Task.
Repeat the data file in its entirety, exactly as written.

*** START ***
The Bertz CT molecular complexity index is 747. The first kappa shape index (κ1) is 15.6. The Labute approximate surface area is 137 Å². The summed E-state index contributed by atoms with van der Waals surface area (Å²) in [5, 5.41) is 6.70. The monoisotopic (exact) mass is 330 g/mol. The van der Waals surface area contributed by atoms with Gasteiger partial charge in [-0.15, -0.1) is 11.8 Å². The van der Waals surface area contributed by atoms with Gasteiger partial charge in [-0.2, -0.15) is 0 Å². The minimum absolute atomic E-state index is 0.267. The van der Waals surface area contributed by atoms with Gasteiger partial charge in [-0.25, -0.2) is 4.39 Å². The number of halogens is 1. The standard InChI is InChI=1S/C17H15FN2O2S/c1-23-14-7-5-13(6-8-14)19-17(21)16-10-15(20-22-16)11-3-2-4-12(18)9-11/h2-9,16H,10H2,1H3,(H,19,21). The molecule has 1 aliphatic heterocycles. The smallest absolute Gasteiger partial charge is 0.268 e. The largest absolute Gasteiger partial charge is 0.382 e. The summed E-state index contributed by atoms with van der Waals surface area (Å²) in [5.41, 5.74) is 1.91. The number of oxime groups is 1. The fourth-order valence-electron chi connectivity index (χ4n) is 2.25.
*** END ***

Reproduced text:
The Bertz CT molecular complexity index is 747. The first kappa shape index (κ1) is 15.6. The Labute approximate surface area is 137 Å². The summed E-state index contributed by atoms with van der Waals surface area (Å²) in [5, 5.41) is 6.70. The monoisotopic (exact) mass is 330 g/mol. The van der Waals surface area contributed by atoms with Gasteiger partial charge in [-0.15, -0.1) is 11.8 Å². The van der Waals surface area contributed by atoms with Gasteiger partial charge in [-0.2, -0.15) is 0 Å². The minimum absolute atomic E-state index is 0.267. The van der Waals surface area contributed by atoms with Gasteiger partial charge in [-0.25, -0.2) is 4.39 Å². The number of halogens is 1. The standard InChI is InChI=1S/C17H15FN2O2S/c1-23-14-7-5-13(6-8-14)19-17(21)16-10-15(20-22-16)11-3-2-4-12(18)9-11/h2-9,16H,10H2,1H3,(H,19,21). The molecule has 1 aliphatic heterocycles. The smallest absolute Gasteiger partial charge is 0.268 e. The largest absolute Gasteiger partial charge is 0.382 e. The summed E-state index contributed by atoms with van der Waals surface area (Å²) in [5.41, 5.74) is 1.91. The number of oxime groups is 1. The fourth-order valence-electron chi connectivity index (χ4n) is 2.25.